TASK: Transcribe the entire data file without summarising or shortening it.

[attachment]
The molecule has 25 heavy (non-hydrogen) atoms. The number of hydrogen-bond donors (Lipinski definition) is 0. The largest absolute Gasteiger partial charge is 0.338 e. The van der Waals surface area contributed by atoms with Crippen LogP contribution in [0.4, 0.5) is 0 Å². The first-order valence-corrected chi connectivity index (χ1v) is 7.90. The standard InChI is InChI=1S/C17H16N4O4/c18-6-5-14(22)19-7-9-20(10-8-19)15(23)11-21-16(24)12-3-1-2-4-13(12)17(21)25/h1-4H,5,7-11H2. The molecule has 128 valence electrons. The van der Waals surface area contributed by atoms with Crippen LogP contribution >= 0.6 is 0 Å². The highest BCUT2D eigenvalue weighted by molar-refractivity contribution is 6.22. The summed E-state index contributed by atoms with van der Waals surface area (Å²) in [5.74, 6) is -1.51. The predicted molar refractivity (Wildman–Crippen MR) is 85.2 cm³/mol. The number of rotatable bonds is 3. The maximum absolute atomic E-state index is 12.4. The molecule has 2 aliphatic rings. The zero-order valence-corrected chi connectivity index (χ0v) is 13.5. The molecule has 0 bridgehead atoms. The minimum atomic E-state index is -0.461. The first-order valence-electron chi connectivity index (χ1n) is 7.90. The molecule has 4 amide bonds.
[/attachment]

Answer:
The molecule has 25 heavy (non-hydrogen) atoms. The number of hydrogen-bond donors (Lipinski definition) is 0. The largest absolute Gasteiger partial charge is 0.338 e. The van der Waals surface area contributed by atoms with Crippen LogP contribution in [0.4, 0.5) is 0 Å². The first-order valence-corrected chi connectivity index (χ1v) is 7.90. The standard InChI is InChI=1S/C17H16N4O4/c18-6-5-14(22)19-7-9-20(10-8-19)15(23)11-21-16(24)12-3-1-2-4-13(12)17(21)25/h1-4H,5,7-11H2. The molecule has 128 valence electrons. The van der Waals surface area contributed by atoms with Crippen LogP contribution >= 0.6 is 0 Å². The highest BCUT2D eigenvalue weighted by molar-refractivity contribution is 6.22. The summed E-state index contributed by atoms with van der Waals surface area (Å²) in [5.74, 6) is -1.51. The predicted molar refractivity (Wildman–Crippen MR) is 85.2 cm³/mol. The number of rotatable bonds is 3. The maximum absolute atomic E-state index is 12.4. The molecule has 2 aliphatic rings. The zero-order valence-corrected chi connectivity index (χ0v) is 13.5. The molecule has 0 bridgehead atoms. The minimum atomic E-state index is -0.461. The first-order valence-electron chi connectivity index (χ1n) is 7.90. The molecule has 4 amide bonds.